Waking up with a burden of history is no good feeling. And I had twins to tackle with the day I woke up for the Bangalore Ultra Marathon 2010. One, I was going as a reigning champion in the 37.5 KM category. Victory feels sweet the day you taste it but also puts you under the pressure of expectations, from your well-wishers as well as from yourself, the next time you compete. My change of category from 37.5 KM to 50 KM not withstanding, I somehow could not rid my mind of that fact, though I always considered that win a favor from fortunes. Second, more importantly, was the recent incident of bonking when I had severe back pain as well as feeling of intense exhaustion while training for the Ultra. I stopped after 36 KM that fateful day, feeling terribly dejected. The pain ruled so much over my mind that I tried, with little success, to show it an exit door thru a poem. Then there was that niggle in my left knee, which frequently gives me scare. In short, it was a terrible state to be in.
The race started at 6 AM, during that period of twilight when the darkness gives way for the light. As the runners got into their rhythm and pace, I found myself running with Ajith, a fellow from my runnerhood. The sky was clean and cloudless, and the sun peeped over the green meadows and hillocks. Something in that sun was telling me that it was going to be a hot day. Ajith also agreed to that. The mood was rapturous among the runners, not fully aware of the sun’s plans, as they kept on chatting and cheering. My anxieties started vanishing, rather slowly like the pace I was running at, watching the proceedings around me. A little while later, the history was history again and the pain became just another four letter word. When you hit the road, nothing matters but the present. Running, or any other sport for that matter, helps one achieve what the zen philosophers and psychologists always profess – live in the moment. The mind, however, has too many doors to escape. One of the important psychological studies this year shows that Just about half of the average person's time is spent "mind wandering". My mind wandered in the world of the words, especially the four letter words, and could not stop observing how some of the four letter words have profound effect on life(itself one of those words) – love. luck, fate, will, pain...even f**k.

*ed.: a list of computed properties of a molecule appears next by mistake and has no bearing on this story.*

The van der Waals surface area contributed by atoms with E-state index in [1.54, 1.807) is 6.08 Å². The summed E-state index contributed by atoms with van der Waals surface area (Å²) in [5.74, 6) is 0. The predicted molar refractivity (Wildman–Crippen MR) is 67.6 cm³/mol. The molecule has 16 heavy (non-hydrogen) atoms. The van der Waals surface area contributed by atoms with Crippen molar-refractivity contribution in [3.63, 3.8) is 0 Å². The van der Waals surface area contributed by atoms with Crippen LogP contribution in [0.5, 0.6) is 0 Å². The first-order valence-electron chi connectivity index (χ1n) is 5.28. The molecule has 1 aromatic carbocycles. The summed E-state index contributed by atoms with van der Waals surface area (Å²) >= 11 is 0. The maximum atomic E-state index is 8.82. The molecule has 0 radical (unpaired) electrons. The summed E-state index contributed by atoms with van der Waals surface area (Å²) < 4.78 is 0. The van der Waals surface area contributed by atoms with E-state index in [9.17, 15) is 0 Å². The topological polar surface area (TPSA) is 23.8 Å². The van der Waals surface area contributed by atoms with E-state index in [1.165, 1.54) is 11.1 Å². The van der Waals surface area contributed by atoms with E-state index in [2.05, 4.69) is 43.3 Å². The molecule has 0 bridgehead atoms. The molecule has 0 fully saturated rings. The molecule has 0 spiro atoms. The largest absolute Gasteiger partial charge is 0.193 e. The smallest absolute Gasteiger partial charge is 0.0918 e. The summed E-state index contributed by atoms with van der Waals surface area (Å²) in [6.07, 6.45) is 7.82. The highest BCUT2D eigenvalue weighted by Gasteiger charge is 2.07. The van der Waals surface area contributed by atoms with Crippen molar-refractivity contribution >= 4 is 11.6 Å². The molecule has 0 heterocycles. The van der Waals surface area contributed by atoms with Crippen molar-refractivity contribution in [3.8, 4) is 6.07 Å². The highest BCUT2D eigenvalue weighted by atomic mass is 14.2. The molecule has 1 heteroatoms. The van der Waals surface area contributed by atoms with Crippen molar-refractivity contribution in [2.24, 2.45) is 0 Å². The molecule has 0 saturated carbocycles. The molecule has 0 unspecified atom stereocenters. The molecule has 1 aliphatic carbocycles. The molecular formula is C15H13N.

All this while, I kept on looking at the fellow runners and noticing their efforts. During the first round, the runners greeted each other with loud cheers. As they grinded themselves further, the greetings became less ecstatic and more subtle. In the end, one only moved his eyes to say the most. There is unwritten pact between runners to acknowledge the agony and ecstasy of running. The camaraderie keeps growing during the thin and thick of the running. The 12m12m which we will embark on next year is born out of such camaraderie.
By the time I finished the half distance, the sun was ruthless in its pursuit of sucking energy from the runners. Mai, a Motorola colleague, who came all the way from US to run one of the best ultra marathons in the world, was all red and struggling to keep her heartbeat. The effect was evident on the other runners also. The Bangalore weather was considered to be the biggest advantage for this illustrious event but this year it sprung a surprise not many people were ready for. In the end many people would give up their challenge in what was later believed to be the toughest Bangalore Ultra Marathon till date. The recent training in late mornings and afternoons certainly helped me a lot in reducing the effect of the heat. Along with that I carefully kept eating oranges and bananas and glucose biscuits to fuel the engine. The bigger challenge was to keep the monotony out of the equation which results from 4 rounds of 12.5 KM each. To that effect, I planned to utilize ipod in the last round to listen to songs which could give me some boost. How well it worked that day! I finished the distance after 5 hours and 35 minutes. That being my first ultra marathon distance(anything more than 42.195 KM), I thought I did pretty well. The heart still rejoices for finishing my first ultra distance. But the icing on the cake is the realization that the past and pain are just the bystanders which you can choose not to heed.